This is interesting:
…starting in the 1970s, religious denomination began to matter less — and religious intensity to matter more and more. Catholics who went to Mass every week started voting more like Episcopalians who went to church every week than like Catholics who didn’t. During the culture wars of the 1990s, the trend accelerated. This spring a study by the University of Akron’s John Green for the Pew Forum on Religion and Public Life found “that religious traditionalists, whether Evangelical, Mainline Protestant or Catholic, hold similar positions on issue after issue, and that modernists of all these various traditions are similarly like-minded.” With the critical exception of African Americans — whose religiousness has not generally inclined them toward the GOP — traditionalist Christians voted Republican while modernist Christians voted Democratic.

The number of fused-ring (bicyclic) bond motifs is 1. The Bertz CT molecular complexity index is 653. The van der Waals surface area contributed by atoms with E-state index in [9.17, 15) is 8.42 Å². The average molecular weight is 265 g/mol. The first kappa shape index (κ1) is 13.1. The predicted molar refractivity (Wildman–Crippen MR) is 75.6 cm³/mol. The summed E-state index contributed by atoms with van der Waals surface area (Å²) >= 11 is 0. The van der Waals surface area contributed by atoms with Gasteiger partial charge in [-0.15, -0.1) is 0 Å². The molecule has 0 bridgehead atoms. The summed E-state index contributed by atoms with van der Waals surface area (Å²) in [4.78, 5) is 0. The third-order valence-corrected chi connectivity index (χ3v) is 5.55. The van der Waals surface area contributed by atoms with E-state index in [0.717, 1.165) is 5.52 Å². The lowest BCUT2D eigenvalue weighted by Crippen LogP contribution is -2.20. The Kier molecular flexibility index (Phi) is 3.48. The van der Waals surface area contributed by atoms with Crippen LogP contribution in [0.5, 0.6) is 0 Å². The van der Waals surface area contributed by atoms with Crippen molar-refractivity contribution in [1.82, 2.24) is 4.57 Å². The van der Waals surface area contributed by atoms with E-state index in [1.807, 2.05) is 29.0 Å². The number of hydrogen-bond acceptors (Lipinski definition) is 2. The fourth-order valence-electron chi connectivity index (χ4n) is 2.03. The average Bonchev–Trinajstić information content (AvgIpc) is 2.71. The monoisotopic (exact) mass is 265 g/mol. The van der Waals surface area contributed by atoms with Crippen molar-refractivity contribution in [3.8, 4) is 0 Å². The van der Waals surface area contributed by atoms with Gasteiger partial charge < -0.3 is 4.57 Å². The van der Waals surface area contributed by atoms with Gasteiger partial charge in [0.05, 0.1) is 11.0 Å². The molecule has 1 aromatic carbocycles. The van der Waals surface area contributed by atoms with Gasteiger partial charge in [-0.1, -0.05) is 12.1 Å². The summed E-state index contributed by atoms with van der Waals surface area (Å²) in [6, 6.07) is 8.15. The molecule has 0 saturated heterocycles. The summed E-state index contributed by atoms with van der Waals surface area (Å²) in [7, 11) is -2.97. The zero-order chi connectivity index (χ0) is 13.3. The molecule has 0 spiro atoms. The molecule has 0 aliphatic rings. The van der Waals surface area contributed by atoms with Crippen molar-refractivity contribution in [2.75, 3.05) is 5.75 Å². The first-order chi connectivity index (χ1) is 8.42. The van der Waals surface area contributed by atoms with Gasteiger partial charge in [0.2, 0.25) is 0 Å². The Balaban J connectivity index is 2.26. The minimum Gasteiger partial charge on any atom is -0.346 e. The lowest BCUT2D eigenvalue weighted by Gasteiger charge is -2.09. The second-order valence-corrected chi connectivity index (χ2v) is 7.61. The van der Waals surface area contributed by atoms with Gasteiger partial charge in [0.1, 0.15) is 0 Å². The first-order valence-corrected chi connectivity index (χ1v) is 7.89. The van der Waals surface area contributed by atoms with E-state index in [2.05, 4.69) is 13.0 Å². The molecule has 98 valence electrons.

Jews, however, were different. As late as 2000, Al Gore and his Orthodox running mate, Joe Lieberman, didn’t just win most of the Jewish vote, they won a large majority among Orthodox Jews — the “traditionalists” whom sociologists might have expected to join their Christian counterparts. But it now appears that, like Jimmy Carter, who won the votes of his fellow evangelicals in 1976, Lieberman simply delayed his community’s migration into the Republican Party. This year, for probably the first time, Orthodox Jews will vote like “traditionalist” Christians. Conservative, Reform and non-affiliated Jews, on the other hand, will vote like secular, or “modernist,” Christians. And the Jewish vote, in a meaningful sense, will cease to exist.
I can tell you this much: the Conservative Jews I know are voting for Bush this year. So while Peter Beinart may be right about the end of the “Jewish vote,” he might want to move his Orthodox-Republican/Conservative-Reform-non-affiliated-Democrat scale one notch to the right.